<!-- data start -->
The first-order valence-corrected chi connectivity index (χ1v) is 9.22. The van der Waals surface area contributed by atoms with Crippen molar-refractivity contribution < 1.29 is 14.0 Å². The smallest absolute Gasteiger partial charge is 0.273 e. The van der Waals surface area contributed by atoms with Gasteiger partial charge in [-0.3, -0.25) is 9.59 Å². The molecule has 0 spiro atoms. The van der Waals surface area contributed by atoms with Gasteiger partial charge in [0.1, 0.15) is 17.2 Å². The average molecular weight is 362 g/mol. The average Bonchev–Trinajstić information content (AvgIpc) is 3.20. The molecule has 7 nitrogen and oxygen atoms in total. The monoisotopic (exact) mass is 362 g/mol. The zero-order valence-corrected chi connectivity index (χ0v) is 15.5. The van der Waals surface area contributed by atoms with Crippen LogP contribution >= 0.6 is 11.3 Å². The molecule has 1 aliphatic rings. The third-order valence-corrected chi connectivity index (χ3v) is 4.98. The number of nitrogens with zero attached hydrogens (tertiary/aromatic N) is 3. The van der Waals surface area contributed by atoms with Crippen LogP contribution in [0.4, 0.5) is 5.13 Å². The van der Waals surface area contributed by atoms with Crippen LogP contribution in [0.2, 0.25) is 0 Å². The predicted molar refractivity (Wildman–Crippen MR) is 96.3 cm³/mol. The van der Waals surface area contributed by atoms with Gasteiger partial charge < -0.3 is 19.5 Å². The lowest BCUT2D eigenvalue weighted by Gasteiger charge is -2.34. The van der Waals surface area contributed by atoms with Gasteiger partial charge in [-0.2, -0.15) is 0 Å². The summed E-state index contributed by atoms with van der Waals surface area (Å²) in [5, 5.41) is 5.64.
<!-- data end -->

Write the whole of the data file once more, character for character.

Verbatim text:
The first-order valence-corrected chi connectivity index (χ1v) is 9.22. The van der Waals surface area contributed by atoms with Crippen molar-refractivity contribution < 1.29 is 14.0 Å². The smallest absolute Gasteiger partial charge is 0.273 e. The van der Waals surface area contributed by atoms with Gasteiger partial charge in [-0.3, -0.25) is 9.59 Å². The molecule has 0 spiro atoms. The van der Waals surface area contributed by atoms with Gasteiger partial charge in [0.1, 0.15) is 17.2 Å². The average molecular weight is 362 g/mol. The average Bonchev–Trinajstić information content (AvgIpc) is 3.20. The molecule has 7 nitrogen and oxygen atoms in total. The monoisotopic (exact) mass is 362 g/mol. The zero-order valence-corrected chi connectivity index (χ0v) is 15.5. The van der Waals surface area contributed by atoms with Crippen LogP contribution >= 0.6 is 11.3 Å². The molecule has 1 aliphatic rings. The third-order valence-corrected chi connectivity index (χ3v) is 4.98. The number of nitrogens with zero attached hydrogens (tertiary/aromatic N) is 3. The van der Waals surface area contributed by atoms with Crippen LogP contribution in [0.4, 0.5) is 5.13 Å². The van der Waals surface area contributed by atoms with Crippen LogP contribution in [0.2, 0.25) is 0 Å². The predicted molar refractivity (Wildman–Crippen MR) is 96.3 cm³/mol. The van der Waals surface area contributed by atoms with Gasteiger partial charge < -0.3 is 19.5 Å². The lowest BCUT2D eigenvalue weighted by Gasteiger charge is -2.34. The van der Waals surface area contributed by atoms with Gasteiger partial charge in [-0.2, -0.15) is 0 Å². The summed E-state index contributed by atoms with van der Waals surface area (Å²) in [5, 5.41) is 5.64.